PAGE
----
Another giant in the Civil Rights movement has died. Julius Chambers was 76.
In 1949, 13-year-old Julius was looking forward to following his two older siblings 100 miles east to the private Laurinburg Institute. But one April day, fighting back tears, Chambers told his son that the $2,000 he’d saved to send him off to school was gone, thanks to a white customer whose 18-wheeler Chambers had maintained and repaired for months, buying parts out of his own pocket. That morning, the man had refused to pay the bill and jeered as he drove off with the rig.
…After a master’s in history from the University of Michigan, he entered the UNC Law School, where, in 1962, he graduated first in his class of 100 and was the first black chosen editor of the North Carolina Law Review….
In 1965, the year after he opened his office, Chambers filed a restraining order in a case that led to the integration of the Shrine Bowl, an annual charity football game between the best high school players from North Carolina and South Carolina. Another landmark case that Chambers won in the Supreme Court overturned dual seniority systems for white and black employees. Still another Supreme Court win eliminated employment qualifications that went beyond the demands of the job, a case that proved as beneficial to women as to blacks.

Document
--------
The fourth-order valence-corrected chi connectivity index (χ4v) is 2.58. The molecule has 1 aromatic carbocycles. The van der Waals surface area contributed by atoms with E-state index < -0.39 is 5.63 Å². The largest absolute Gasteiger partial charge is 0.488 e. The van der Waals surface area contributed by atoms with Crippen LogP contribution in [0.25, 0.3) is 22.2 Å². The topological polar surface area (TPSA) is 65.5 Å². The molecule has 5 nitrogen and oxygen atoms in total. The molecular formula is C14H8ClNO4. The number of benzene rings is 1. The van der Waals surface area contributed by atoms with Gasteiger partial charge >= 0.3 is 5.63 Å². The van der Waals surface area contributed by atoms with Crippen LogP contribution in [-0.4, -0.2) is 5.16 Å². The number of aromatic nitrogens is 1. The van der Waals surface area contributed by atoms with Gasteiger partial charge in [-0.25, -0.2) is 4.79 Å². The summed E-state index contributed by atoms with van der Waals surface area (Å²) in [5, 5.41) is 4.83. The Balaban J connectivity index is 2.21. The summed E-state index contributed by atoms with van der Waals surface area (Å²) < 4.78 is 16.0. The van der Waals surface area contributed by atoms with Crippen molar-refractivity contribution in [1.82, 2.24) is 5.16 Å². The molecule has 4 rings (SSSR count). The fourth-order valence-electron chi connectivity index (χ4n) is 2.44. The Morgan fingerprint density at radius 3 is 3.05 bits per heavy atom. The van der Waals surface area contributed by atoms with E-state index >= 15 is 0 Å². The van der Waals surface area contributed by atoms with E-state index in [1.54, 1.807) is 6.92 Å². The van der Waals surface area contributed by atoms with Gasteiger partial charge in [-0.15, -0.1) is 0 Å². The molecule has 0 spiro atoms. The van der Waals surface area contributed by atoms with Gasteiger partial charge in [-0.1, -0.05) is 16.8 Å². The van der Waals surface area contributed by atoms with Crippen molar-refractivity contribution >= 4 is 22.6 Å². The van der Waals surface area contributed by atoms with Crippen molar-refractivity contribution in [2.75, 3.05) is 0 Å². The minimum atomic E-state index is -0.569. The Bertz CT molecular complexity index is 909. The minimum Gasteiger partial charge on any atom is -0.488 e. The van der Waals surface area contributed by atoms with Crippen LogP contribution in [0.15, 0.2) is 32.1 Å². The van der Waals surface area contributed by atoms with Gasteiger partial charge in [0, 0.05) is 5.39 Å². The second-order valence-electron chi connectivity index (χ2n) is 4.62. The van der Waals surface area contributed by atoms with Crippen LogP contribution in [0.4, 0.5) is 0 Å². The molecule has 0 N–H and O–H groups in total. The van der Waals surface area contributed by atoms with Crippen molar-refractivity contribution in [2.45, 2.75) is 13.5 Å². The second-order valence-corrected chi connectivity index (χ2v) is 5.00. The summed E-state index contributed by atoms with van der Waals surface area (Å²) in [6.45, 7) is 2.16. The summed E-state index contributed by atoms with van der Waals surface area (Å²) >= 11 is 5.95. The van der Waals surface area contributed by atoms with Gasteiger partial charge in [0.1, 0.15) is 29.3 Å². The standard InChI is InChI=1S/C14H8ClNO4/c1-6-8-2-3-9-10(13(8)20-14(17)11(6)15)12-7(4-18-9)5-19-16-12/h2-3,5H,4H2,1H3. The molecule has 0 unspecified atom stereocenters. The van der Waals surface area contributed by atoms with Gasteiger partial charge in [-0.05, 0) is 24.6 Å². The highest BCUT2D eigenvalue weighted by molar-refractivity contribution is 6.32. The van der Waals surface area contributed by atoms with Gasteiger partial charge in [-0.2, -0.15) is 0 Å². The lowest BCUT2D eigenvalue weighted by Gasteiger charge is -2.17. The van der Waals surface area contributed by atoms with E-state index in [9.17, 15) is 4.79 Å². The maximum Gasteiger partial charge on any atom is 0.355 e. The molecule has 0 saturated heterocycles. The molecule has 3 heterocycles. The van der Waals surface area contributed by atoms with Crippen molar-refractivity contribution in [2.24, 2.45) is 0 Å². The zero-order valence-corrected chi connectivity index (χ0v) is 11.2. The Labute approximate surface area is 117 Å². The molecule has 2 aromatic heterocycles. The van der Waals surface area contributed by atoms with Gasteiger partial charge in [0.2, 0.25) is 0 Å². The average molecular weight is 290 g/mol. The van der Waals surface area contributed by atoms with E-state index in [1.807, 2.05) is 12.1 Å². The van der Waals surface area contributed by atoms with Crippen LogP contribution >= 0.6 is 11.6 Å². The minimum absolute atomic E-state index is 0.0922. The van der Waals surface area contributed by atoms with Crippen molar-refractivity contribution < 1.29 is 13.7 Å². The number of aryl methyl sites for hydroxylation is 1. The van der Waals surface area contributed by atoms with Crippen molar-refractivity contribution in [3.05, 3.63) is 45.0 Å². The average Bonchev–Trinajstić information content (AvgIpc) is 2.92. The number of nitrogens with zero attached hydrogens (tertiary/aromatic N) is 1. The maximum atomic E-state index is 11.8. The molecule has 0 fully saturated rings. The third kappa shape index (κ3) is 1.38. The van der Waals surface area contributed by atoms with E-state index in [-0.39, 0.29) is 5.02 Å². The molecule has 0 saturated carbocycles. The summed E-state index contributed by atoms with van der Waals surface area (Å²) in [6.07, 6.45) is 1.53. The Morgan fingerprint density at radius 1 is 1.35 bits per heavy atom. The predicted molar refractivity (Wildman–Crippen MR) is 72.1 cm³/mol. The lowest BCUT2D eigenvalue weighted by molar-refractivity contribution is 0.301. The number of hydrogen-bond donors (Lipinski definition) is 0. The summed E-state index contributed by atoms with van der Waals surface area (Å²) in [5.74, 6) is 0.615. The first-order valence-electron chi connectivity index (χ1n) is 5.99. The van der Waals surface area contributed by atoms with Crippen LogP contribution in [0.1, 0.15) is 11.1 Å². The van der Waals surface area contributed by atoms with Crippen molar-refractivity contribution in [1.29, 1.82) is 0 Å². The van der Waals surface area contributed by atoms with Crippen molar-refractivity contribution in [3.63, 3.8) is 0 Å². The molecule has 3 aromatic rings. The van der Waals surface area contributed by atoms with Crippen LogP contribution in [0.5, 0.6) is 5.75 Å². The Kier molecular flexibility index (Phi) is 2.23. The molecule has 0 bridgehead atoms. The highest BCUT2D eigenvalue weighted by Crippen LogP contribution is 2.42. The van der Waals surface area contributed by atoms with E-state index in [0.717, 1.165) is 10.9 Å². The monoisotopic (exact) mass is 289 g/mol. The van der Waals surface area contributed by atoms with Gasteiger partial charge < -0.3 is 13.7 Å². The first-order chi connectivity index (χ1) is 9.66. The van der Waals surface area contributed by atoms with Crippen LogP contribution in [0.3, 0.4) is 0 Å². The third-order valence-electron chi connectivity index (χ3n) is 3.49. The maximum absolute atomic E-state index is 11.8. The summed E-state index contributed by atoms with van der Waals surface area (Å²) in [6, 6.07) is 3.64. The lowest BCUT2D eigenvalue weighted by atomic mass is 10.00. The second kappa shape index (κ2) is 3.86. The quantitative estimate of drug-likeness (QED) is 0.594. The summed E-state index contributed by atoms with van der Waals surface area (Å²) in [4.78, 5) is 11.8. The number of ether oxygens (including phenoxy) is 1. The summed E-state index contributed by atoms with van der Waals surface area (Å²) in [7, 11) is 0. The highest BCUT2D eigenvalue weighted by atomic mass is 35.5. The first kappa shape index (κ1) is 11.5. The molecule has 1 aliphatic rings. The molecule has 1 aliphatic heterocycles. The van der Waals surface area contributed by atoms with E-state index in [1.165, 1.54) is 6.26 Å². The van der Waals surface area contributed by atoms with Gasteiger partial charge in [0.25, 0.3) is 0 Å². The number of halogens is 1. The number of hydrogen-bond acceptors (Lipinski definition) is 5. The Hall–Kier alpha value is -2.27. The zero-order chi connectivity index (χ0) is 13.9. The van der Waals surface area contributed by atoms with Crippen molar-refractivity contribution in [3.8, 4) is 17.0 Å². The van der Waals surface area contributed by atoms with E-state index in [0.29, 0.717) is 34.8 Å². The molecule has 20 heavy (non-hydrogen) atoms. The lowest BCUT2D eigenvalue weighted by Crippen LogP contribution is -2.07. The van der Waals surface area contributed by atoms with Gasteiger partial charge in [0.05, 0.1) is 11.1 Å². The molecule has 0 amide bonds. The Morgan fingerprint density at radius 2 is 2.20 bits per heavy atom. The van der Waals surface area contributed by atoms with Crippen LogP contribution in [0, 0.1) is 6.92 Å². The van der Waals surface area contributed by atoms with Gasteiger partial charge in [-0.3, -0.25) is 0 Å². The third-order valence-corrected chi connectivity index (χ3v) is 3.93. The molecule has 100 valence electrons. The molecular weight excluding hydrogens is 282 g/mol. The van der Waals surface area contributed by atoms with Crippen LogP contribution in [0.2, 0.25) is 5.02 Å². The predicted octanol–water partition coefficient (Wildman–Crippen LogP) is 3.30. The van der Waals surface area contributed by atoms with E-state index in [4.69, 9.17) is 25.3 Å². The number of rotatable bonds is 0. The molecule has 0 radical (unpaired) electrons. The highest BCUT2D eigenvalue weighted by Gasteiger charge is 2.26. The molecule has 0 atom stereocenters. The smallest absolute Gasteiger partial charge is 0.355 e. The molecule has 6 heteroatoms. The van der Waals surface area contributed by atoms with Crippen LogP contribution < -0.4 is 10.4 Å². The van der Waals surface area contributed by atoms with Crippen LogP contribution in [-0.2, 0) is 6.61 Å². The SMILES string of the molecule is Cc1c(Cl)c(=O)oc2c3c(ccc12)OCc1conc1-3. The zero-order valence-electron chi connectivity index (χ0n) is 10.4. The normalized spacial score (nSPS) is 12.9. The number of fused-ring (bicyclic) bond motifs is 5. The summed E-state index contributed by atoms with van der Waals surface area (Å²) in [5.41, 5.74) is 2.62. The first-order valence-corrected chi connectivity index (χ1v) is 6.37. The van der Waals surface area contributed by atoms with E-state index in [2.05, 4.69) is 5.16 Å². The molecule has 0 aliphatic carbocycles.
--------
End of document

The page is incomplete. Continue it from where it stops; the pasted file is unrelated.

The 1971 ruling in the Swann vs. the Charlotte-Mecklenburg Board of Education case, named for six-year-old James Swann, son of a Johnson C. Smith professor, mandated crosstown busing. The hotly resisted mandate did more than end segregation here. It highlighted the power of federal courts to intervene when local public school systems dawdled on their way to full integration.
Chambers took eight cases to the Supreme Court – including the Swann case – and won every one.
He was the third LDF director, following Thurgood Marshall and Jack Greenberg.
In June 1964, Chambers began a solo law practice in Charlotte, North Carolina – a firm which eventually became the first integrated firm in North Carolina history. With fellow founding partners James E. Ferguson II and Adam Stein, along with lawyers from LDF, the firm successfully litigated a number of key cases before the Supreme Court of the United States that would help to shape evolving American civil rights laws, including: the school busing decision in Swann v. Charlotte-Mecklenburg Board of Education (1971); and two important Title VII employment discrimination cases Griggs v. Duke Power Co. (1971) and Albemarle Paper Co. v. Moody (1975).
The firm’s efforts were met several times with violence from white supremacists. While Chambers was at a speaking engagement in January 1965 in New Bern, North Carolina his car was destroyed by a bomb. On November 22, 1965, in the midst of the first hearings of the Swann school busing case, Chambers’s home was bombed along with three other homes of African American leaders: then North Carolina NAACP President Kelly Alexander, his brother Frederick Alexander (a Charlotte city councilman) and community activist Reginald Hawkins. Amazingly, no one was injured in these bombings. The bombings received a great deal of national television and newspaper coverage, including an article in the New York Times. In February 1971, Chambers’s downtown Charlotte law office was also firebombed.
Chambers reentered private law practice with this firm (now Ferguson Stein Chambers Adkins Gresham & Sumter PA) after he retired from his position as chancellor of North Carolina Central University on June 30, 2001.